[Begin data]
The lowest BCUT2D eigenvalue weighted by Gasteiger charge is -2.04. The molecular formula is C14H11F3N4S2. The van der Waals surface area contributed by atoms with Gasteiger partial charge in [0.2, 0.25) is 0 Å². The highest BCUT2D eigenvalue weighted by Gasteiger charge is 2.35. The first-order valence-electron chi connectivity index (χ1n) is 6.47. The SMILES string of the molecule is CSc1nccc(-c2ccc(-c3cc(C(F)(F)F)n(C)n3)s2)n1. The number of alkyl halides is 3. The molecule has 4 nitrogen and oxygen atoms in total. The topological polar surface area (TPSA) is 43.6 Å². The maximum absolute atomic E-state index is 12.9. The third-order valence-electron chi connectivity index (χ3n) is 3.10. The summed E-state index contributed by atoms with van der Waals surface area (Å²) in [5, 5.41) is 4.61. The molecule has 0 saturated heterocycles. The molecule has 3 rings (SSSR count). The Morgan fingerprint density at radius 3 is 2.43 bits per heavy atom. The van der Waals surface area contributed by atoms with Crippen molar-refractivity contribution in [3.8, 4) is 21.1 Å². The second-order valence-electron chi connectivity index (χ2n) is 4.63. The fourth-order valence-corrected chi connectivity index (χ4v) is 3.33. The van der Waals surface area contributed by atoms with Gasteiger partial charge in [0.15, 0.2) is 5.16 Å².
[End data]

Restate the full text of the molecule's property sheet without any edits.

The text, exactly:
The lowest BCUT2D eigenvalue weighted by Gasteiger charge is -2.04. The molecular formula is C14H11F3N4S2. The van der Waals surface area contributed by atoms with Gasteiger partial charge in [0.2, 0.25) is 0 Å². The highest BCUT2D eigenvalue weighted by Gasteiger charge is 2.35. The first-order valence-electron chi connectivity index (χ1n) is 6.47. The SMILES string of the molecule is CSc1nccc(-c2ccc(-c3cc(C(F)(F)F)n(C)n3)s2)n1. The number of alkyl halides is 3. The molecule has 4 nitrogen and oxygen atoms in total. The topological polar surface area (TPSA) is 43.6 Å². The maximum absolute atomic E-state index is 12.9. The third-order valence-electron chi connectivity index (χ3n) is 3.10. The summed E-state index contributed by atoms with van der Waals surface area (Å²) in [5, 5.41) is 4.61. The molecule has 0 saturated heterocycles. The molecule has 3 rings (SSSR count). The Morgan fingerprint density at radius 3 is 2.43 bits per heavy atom. The van der Waals surface area contributed by atoms with Crippen molar-refractivity contribution in [3.8, 4) is 21.1 Å². The second-order valence-electron chi connectivity index (χ2n) is 4.63. The fourth-order valence-corrected chi connectivity index (χ4v) is 3.33. The van der Waals surface area contributed by atoms with Gasteiger partial charge in [0.15, 0.2) is 5.16 Å².